The Psychoactive Substances Act 2016 (PSA) is a controversial law in the United Kingdom intended to restrict the production, sale and supply of psychoactive substances. The bill was passed given Royal Assent on 28 January 2016, and came into force on 26 May 2016 across the entire United Kingdom. Legal scholars and human rights activists have criticized the legal PSA on legal and moral grounds and researchers have argued that the classification specified in the PSA is not evidence based and therefore scientifically invalid. ukpga_20160002_en
“BACKGROUND: the present paper describes the results of a rating study performed by a group of european union (eu) drug experts using the multi-criteria decision analysis model for evaluating drug harms. methods: forty drug experts from throughout the eu scored 20 drugs on 16 harm criteria. the expert group also assessed criteria weights that would apply, on average, across the eu. weighted averages of the scores provided a single, overall weighted harm score (range: 0-100) for each drug. results: alcohol, heroin and crack emerged as the most harmful drugs (overall weighted harm score 72, 55 and 50, respectively). the remaining drugs had an overall weighted harm score of 38 or less, making them much less harmful than alcohol. the overall weighted harm scores of the eu experts correlated well with those previously given by the uk panel. conclusion: the outcome of this study shows that the previous national rankings based on the relative harms of different drugs are endorsed throughout the eu. the results indicates that eu and national drug policy measures should focus on drugs with the highest overall harm, including alcohol and tobacco, whereas drugs such as cannabis and ecstasy should be given lower priority including a lower legal classification.”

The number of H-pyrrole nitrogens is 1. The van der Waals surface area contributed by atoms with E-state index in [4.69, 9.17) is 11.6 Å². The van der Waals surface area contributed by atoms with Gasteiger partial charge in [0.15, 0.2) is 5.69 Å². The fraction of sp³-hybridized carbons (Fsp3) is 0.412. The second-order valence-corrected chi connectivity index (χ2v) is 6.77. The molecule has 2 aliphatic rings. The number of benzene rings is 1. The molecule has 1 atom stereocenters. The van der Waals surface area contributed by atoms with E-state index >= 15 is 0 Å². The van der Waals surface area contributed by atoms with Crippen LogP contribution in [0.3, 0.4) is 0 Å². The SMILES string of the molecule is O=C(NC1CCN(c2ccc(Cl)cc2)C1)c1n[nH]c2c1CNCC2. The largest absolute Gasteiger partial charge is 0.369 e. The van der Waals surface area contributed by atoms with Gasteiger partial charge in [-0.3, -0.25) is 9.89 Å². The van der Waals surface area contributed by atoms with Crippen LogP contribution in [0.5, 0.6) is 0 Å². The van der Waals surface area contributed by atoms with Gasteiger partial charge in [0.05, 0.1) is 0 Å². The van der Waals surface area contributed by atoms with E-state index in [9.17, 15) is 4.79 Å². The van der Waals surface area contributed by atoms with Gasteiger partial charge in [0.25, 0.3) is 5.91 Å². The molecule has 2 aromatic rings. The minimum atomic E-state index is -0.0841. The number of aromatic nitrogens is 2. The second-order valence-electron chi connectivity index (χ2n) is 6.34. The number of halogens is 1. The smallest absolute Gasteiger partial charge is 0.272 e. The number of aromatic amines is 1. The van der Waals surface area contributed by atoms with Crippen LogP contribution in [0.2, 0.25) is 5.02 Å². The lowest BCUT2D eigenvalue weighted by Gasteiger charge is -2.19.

Beharry, S., & Gibbons, S.. (2016). An overview of emerging and new psychoactive substances in the United Kingdom. Forensic Science International